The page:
The Algorithmic Life Is Not Worth Living

Behavior modeling is the flywheel of the digital economy - and it's making us all stupid, boring, and neurotic.

1/28/2022 5:36:00 AM

The “Algorithmic Loop” created by giants like Google and Facebook do more than show us personalized prospective dates or movie titles or news blurbs. They actually shape our choices and behavior, davidzmorris writes for PrivacyWeek.

Behavior modeling is the flywheel of the digital economy - and it's making us all stupid, boring, and neurotic.

(to say nothing of writers, who have always struggled). Instead, we get an endless string of Marvel movies.In fairness, there are other major factors behind these changes. Hollywood, for instance, is grappling with a secular decline in theater attendance that creates pressure to make less-challenging content because it needs butts in seats. U.S. political culture was increasingly partisan well before the algorithmic loop made sorting people into opposing, equally single-minded hives a process as unconscious as breathing. At the very highest level, the trend toward a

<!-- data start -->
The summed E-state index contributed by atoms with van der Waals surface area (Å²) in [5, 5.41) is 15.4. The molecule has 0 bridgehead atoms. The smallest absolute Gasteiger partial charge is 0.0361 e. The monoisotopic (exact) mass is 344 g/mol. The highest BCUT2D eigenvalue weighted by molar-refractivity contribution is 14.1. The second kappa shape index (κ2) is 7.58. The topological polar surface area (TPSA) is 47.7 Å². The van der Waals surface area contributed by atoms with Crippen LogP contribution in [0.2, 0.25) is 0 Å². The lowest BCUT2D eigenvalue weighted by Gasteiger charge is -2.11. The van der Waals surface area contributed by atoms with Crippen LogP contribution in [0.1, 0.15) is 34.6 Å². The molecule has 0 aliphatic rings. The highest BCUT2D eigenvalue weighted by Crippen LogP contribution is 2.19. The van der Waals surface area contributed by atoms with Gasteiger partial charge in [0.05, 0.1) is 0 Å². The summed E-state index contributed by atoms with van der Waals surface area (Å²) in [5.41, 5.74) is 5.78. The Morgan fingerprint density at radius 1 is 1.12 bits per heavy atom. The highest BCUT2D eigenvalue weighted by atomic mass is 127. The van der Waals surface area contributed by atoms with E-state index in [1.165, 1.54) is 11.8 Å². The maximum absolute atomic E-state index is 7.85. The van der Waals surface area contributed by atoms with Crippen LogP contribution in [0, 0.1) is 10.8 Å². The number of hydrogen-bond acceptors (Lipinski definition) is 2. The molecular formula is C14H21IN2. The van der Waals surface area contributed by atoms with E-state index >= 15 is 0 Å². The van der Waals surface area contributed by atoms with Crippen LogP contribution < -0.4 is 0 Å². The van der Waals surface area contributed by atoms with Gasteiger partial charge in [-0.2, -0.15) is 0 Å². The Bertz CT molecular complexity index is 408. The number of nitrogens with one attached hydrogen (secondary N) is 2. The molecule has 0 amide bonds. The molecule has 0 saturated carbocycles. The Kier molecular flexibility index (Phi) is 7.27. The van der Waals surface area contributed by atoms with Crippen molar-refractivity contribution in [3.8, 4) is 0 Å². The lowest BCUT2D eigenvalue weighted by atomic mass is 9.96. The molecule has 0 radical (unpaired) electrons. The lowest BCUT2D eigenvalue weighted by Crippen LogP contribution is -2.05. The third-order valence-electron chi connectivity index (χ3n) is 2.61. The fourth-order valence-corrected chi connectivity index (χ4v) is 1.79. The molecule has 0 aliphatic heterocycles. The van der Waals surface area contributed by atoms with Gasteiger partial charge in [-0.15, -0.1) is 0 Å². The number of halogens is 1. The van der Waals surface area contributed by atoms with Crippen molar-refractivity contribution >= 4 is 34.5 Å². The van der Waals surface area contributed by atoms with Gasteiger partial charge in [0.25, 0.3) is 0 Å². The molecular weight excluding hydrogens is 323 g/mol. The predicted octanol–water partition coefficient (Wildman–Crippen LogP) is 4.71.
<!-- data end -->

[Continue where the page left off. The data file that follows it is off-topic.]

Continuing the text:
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support their work (to say nothing of writers, who have always struggled). Instead, we get an endless string of Marvel movies. In fairness, there are other major factors behind these changes. Hollywood, for instance, is grappling with a secular decline in theater attendance that creates pressure to make less-challenging content because it needs butts in seats. U.S. political culture was increasingly partisan well before the algorithmic loop made sorting people into opposing, equally single-minded hives a process as unconscious as breathing. At the very highest level, the trend toward a “winner-take-all economy” began with the invention of the telegraph: Improving communication technology allows the very best performers, businesses and products to dominate ever-larger shares of the global market for just about everything. But the algorithmic loop is what allows the winner-take-all dynamic to infiltrate every aspect of our lives, online and, increasingly, off. It is what constantly tempts us with news or products or tweets that might not make us any more thoughtful or empathetic or well-informed – but which everyone else, as the algorithm knows, seems to be enjoying. Reject tradition, embrace yourself The algorithmic loop is the cybernetically enhanced version of a problem humans have been grappling with since before machine learning, the internet or computers even existed. In ye olden times, the problem went under names like tradition, hierarchy, superstition, conventional wisdom or just “the way things are.” Three decades ago, legal scholar Spiros Simitis predicted just how powerful these systems could be for molding people’s behavior into acceptable forms, much like traditional hierarchies. In a passage cited by Zuboff, Simitis argued that predictive algorithms were “developing … into an essential element of long-term strategies of manipulation intended to mold and adjust individual conduct.” Such forces have been viewed with suspicion for thousands of years. You’ve likely heard the phrase, “The unexamined life is not worth living,” one of the most famous aphorisms of Socrates, the foundational philosopher of the Western world (as passed down by his student Plato and Plato’s student Aristotle – Socrates didn’t even write, much less code). The general sentiment is clear and obvious enough: Spend some time reflecting on yourself. It’s good for you. But Socrates also meant something much more specific: To truly examine yourself, you have to interrogate all of the social norms, unspoken assumptions and historical conditions that shaped you. Until then, you’re essentially the puppet of the people who came before you and established the norms, whether we’re talking about church doctrine or aesthetic judgment. A couple of thousand years later, pioneering psychoanalyst Sigmund Freud restated this a bit more explicitly, in a slogan that also has the advantage of sounding totally badass in Freud’s native German: “Wo ist war, soll ich verden." Or in English: “Where it is, there I will be.” The “it” Freud is referring to is the unconscious mind, which he saw as shaped by the traditions and social norms hammered into all of us from birth. By Freud’s time, modernity and technology had helped make those norms ever more widespread, uniform and rigid, particularly during the sex-repressing Victorian era of Freud’s youth. Sigmund Freud (1856-1939), who believed social hierarchy and norms were a major source of mental illness. Freud believed the conflict between social norms and individual desires was a source of mental health problems. He hoped that his “talking cure” could help patients who felt strangely out of place in their repressive society, by making visible both the norms that are so often unspoken, and the desires that people sometimes hide even from themselves. We might understand disturbing findings about the mental health impacts of social media in similar terms: A constant stream of the most popular content might sometimes amount to a psychically damaging erosion of individuality by the dominant social order. The algorithmic loop may not seem quite as harsh a master as the social norms of Victorian Europe – but it is often more insidious. Repressive social norms that are visibly enforced by a policeman or priest may be easier to defy than the algorithmic loop, because now we’re the ones doing the clicking, the streaming, the scrolling. It certainly feels like we’re making individual choices, affirming our uniqueness, and expressing ourselves. But that’s only because the curve toward groupthink is so subtle. Viewed as a total system, the algorithmic loop inevitably degrades the diversity and uniqueness of what most people see, learn, and enjoy. Even as the amount of “content” we consume skyrockets (a disturbing trend in its own right), it feels like less and less of actual consequence is on offer – less that can challenge you, help you grow, make you a better person. No matter how much we scroll, tube or tweet, we may begin to suspect that our choices are illusory. Escaping the loop How, then, do you break free from a strangling vine that reads its future in your very struggle? How do you re-assert control over your own choices and your own brain? Of course, there are individual practices requiring various degrees of commitment. A straightforward one, if not entirely easy, is to ditch Facebook and Google to whatever degree possible. Facebook especially – the company that now calls itself Meta is simply and uniformly not to be trusted. (And yes, Facebook can track you even when you’re not using